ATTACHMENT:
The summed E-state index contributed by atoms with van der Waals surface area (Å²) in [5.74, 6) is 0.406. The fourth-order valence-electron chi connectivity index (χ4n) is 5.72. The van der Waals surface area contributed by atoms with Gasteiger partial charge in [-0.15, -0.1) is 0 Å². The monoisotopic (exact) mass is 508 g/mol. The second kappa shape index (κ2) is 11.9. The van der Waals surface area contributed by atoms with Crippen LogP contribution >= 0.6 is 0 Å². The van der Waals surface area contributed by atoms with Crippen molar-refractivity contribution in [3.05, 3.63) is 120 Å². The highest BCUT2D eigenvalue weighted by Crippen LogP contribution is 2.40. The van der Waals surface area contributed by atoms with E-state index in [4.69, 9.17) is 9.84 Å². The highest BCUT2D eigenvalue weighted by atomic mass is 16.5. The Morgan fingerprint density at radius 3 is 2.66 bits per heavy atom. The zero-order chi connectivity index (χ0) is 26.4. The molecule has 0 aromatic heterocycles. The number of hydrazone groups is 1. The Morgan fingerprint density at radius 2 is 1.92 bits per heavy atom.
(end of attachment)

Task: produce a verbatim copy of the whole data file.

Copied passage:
The summed E-state index contributed by atoms with van der Waals surface area (Å²) in [5.74, 6) is 0.406. The fourth-order valence-electron chi connectivity index (χ4n) is 5.72. The van der Waals surface area contributed by atoms with Gasteiger partial charge in [-0.15, -0.1) is 0 Å². The monoisotopic (exact) mass is 508 g/mol. The second kappa shape index (κ2) is 11.9. The van der Waals surface area contributed by atoms with Crippen LogP contribution >= 0.6 is 0 Å². The van der Waals surface area contributed by atoms with Crippen molar-refractivity contribution in [3.05, 3.63) is 120 Å². The highest BCUT2D eigenvalue weighted by Crippen LogP contribution is 2.40. The van der Waals surface area contributed by atoms with E-state index in [4.69, 9.17) is 9.84 Å². The highest BCUT2D eigenvalue weighted by atomic mass is 16.5. The Morgan fingerprint density at radius 3 is 2.66 bits per heavy atom. The zero-order chi connectivity index (χ0) is 26.4. The molecule has 0 aromatic heterocycles. The number of hydrazone groups is 1. The Morgan fingerprint density at radius 2 is 1.92 bits per heavy atom.